🏃🏻‍♂️ Fitness

I’ve accepted that if I want to retain—never mind improve—my running level I’m going to have to go early in the morning. It sounds pretty obvious when I write it out, but just in the past couple of months alone I’ve missed many opportunities to run outdoors because I woke up too late or simply wanted to get my workday started as early as possible, thinking “oh, I’ll just go later”. After 8am the temperatures rise really quickly and stay high late into the night, so practically the optimal window for a run is between 6-8am. It’s too dark before 6 and too hot after 8. I need some time after waking up to settle my stomach, which shrinks the window further.

Now, while I still aim for that sweet spot I will be going when it’s “too hot” and compensate by not pushing as hard or doing shorter distances. I did my longest run yet today (16.5k), starting at 10am. It was slow, and I stopped a few times in a shady spot, but it felt better than just not going altogether. Thankfully, fall is coming, which will allow for more flexibility.

🎮 Video games at the library

Who woulda thunk? I was pleased to discover that my local library allows borrowing (recent!) games for the Switch and PS5 for a week at a time. This is perfect! I’ve been wanting to try out several games that I’m not certain I’ll like, so paying any amount for them, even if used, feels like too much. Current list:

  • Monster Hunter: Rise. ❎ Only one I played so far. Too much like Breath of the Wild, which I didn’t enjoy.
  • Spirit of the North
  • Super Mario 3D World
  • The Legend of Zelda: Skyward Sword
  • Death Stranding

Other than that I bought and played through Signs of the Sojourner. For a game where all you do is talk it stressed me way out. It does a good job driving home the message that people grow apart, and that you can’t expect to see eye to eye if you lose touch for a long time. I explored way too far way too early and tried to talk to everyone, which meant that half way through the game I couldn’t match any cards with anyone anywhere! That in turn resulted in (probably) the worst possible outcome at the end. While it was frustrating I’ll probably give it another shot when I feel in a less rejection-sensitive space.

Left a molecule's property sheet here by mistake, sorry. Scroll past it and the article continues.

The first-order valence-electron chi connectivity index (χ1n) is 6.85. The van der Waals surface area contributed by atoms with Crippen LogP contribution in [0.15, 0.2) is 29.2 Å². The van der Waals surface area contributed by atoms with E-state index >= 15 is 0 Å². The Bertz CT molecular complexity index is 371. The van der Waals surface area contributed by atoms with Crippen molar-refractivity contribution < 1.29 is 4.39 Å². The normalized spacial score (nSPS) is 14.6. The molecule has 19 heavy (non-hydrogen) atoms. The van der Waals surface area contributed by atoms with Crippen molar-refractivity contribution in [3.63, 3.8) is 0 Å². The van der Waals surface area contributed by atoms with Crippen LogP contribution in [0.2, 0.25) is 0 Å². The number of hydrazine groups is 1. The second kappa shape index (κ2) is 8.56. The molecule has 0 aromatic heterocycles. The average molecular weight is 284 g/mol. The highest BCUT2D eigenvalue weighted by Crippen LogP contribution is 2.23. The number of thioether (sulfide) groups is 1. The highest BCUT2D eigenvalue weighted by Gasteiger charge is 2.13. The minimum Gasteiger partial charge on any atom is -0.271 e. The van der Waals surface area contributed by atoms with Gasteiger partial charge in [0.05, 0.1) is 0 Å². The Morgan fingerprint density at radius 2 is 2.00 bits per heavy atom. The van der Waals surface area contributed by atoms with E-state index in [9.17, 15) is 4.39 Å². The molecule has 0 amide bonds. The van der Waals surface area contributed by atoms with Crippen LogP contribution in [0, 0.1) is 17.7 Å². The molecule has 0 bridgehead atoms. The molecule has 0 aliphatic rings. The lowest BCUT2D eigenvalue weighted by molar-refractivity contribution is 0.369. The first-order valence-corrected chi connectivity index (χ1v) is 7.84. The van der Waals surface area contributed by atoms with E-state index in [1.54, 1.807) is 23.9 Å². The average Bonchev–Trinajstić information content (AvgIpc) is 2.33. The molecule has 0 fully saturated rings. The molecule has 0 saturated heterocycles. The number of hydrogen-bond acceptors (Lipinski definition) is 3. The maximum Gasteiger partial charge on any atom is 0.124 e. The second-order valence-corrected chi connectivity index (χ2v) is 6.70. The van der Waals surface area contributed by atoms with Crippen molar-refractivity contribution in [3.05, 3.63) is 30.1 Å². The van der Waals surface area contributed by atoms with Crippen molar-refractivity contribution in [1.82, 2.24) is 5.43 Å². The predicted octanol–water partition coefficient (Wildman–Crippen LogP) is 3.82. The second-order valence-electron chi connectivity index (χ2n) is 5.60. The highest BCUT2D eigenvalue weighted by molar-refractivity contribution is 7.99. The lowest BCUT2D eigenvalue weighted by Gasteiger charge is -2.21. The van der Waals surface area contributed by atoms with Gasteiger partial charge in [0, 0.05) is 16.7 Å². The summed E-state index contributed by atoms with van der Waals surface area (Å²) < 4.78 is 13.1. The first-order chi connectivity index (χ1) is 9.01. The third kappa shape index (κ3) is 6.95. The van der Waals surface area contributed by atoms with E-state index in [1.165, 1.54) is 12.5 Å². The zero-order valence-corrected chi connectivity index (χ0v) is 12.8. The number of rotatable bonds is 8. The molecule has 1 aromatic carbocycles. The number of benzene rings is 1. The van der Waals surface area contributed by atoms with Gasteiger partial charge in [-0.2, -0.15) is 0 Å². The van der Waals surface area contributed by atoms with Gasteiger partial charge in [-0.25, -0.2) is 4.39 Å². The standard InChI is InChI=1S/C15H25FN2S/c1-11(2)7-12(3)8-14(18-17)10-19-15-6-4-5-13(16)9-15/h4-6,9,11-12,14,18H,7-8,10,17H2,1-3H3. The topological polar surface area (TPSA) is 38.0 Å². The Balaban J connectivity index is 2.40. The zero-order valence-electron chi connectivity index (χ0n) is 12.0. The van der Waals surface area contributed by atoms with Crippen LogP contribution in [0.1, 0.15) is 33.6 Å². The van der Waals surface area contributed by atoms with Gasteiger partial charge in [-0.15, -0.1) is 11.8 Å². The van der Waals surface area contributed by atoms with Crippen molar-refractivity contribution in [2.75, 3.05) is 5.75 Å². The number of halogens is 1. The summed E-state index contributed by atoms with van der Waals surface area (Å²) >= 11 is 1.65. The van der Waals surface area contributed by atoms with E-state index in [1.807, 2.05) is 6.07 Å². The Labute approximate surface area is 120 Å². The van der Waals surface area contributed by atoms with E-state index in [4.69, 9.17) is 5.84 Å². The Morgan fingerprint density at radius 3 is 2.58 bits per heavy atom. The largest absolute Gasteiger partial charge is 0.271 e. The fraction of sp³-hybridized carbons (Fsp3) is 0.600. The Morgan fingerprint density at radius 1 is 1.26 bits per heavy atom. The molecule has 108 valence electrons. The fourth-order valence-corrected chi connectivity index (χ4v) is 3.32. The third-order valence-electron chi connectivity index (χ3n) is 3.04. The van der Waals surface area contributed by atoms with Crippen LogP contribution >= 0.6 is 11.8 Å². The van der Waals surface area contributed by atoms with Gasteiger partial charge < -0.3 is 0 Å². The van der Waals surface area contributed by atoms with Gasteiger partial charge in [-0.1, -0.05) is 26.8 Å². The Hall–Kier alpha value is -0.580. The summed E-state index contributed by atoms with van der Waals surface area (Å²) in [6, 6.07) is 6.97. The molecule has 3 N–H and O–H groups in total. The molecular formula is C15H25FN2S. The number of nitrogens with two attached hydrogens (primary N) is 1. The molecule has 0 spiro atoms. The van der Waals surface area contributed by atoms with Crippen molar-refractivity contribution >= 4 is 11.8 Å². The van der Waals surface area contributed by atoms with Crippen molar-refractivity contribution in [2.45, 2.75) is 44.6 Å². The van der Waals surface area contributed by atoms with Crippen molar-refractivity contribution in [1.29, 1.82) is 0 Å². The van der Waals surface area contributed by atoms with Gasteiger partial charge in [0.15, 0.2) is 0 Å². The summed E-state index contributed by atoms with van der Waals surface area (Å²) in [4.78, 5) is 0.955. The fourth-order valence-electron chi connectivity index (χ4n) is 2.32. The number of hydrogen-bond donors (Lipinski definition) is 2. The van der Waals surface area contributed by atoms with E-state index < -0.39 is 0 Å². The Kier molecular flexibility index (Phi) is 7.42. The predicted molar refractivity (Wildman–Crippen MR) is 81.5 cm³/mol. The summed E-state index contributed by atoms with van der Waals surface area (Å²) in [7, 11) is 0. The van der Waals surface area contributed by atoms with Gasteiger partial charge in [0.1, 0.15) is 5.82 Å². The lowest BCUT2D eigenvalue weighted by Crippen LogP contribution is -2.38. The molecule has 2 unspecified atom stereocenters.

💠 Misc

  • Learning
    • Reading up on Server-Driven UIs. The tech pendulum swings back and forth, but every time the situation is not quite the same as the last. Conditions change gradually until a shift occurs. I’m curious how we got here.
  • Reading
    • The galaxy, and the ground within. I would read anything Becky Chambers writes. It’s the kind of sci-fi I wish we had in abundance. The starting point is respectful mutuality rather than psychopathic individualism. It shows that you can have an interesting story without domination, ambition, and abuse moving it forward.
  • Watched
    • First two episodes of The Sandman. Digging it so far.

Prometheus has this line in its docs for recording rules: